The Standard Grants Program is a competitive, matching grants program that supports public-private partnerships carrying out projects in Canada, the United States, and Mexico that further the goals of the North American Wetlands Conservation Act. These projects must involve long-term protection, restoration, and/or enhancement of wetlands and associated uplands habitats. In Mexico, projects may also include technical training, environmental education and outreach, organizational infrastructure development, and sustainable-use studies.
The Small Grants Program is a competitive, matching grants program that supports public-private partnerships carrying out projects in the United States that further the goals of the North American Wetlands Conservation Act. These projects must involve long-term protection, restoration, and/or enhancement of wetlands and associated uplands habitats for the benefit of all wetlands-associated migratory birds.
The Small Grants Program funds projects that are too small to be competitive for the Standard Grants Program.
The NERRS Science Collaborative is a network of network of 28 coastal reserves designated to protect and study estuarine systems around the country. The Science Collaborative fosters the development and application of research that addresses coastal management problems important to the reserves. The Science Collaborative administers annual requests for proposals to identify, fund, and foster science-based projects that address coastal management problems that important to the coastal reserves.
To date, the program has funded collaborative projects addressing the following:
Coastal wetlands are valued, in part, because they protect against flooding, help maintain water quality, and provide habitat for wildlife. Coastal environments are also important economically, generating billions of dollars annually through industries such as commercial fishing and tourism. The National Coastal Wetlands Conservation Grant (NCWCG) Program provides States with financial assistance to protect and restore these valuable resources. Projects can include:
The Minnesota DNR's Conservation Partners Legacy (CPL) Grant Program funds activities related to the enhancement, restoration, or protection of forests, wetlands, prairies, and habitat for fish, game, or wildlife in Minnesota. Funding for these grants is provided by the Outdoor Heritage Fund.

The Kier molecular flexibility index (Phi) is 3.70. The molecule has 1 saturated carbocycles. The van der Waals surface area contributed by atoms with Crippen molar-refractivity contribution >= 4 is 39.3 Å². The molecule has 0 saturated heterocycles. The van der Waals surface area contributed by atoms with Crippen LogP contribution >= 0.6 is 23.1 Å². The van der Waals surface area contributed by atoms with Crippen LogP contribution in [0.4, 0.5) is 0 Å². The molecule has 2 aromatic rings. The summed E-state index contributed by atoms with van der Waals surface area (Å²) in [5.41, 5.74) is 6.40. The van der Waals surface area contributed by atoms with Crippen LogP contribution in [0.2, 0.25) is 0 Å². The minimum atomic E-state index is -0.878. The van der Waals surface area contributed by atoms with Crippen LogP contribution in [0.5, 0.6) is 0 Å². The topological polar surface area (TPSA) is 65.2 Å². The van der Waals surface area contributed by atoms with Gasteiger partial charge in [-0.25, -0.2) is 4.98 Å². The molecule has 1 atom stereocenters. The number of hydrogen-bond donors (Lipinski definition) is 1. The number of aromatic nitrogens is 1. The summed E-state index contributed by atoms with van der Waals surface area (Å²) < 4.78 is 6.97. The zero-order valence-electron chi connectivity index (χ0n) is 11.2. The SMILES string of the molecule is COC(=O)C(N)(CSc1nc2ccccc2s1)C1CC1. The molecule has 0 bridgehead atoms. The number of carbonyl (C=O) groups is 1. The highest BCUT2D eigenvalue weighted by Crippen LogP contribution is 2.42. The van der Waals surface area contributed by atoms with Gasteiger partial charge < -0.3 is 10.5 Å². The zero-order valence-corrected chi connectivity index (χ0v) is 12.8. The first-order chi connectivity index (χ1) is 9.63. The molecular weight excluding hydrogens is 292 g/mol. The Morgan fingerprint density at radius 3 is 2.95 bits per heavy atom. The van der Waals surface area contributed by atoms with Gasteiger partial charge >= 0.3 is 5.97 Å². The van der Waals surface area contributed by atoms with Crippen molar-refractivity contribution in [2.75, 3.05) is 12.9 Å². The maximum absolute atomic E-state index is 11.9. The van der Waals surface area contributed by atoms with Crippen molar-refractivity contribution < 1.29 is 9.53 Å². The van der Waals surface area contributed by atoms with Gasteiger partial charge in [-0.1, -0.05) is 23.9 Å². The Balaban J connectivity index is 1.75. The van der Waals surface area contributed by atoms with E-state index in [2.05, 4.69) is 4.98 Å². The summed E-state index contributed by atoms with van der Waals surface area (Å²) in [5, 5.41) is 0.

The Michigan Coastal Zone Management (CZM) Program provides grant funds to coastal communities and partners to assist in the development of vibrant and resilient coastal communities through the protection and restoration of sensitive coastal resources and biologically diverse ecosystems.
The Illinois-Indiana Sea Grant (IISG) funds research projects related to the use, development, and conservation of Lake Michigan coastal resources in Illinois and Indiana.
The U.S. Fish and Wildlife Service funds projects to protect, restore, and enhance Great Lakes fish and wildlife habitat under the Great Lakes Fish and Wildlife Restoration Act.
The Community Forest Program is a grant program that authorizes the Forest Service to provide financial assistance to local governments, Tribal governments, and qualified nonprofits to acquire and establish community forests that provide continuing and accessible community benefits. In 2016, this program also prioritized projects that were located adjacent to coastal wetlands or hydrologically connected with the Great Lakes.
The Fund for Lake Michigan's grant making is focused on projects in southeastern Wisconsin that will:
Through Community-based Marine Debris Removal Grants, NOAA's Marine Debris Program offers funding that supports locally driven, community-based marine debris prevention and removal projects. These projects benefit coastal habitat, waterways, and wildlife including migratory fish.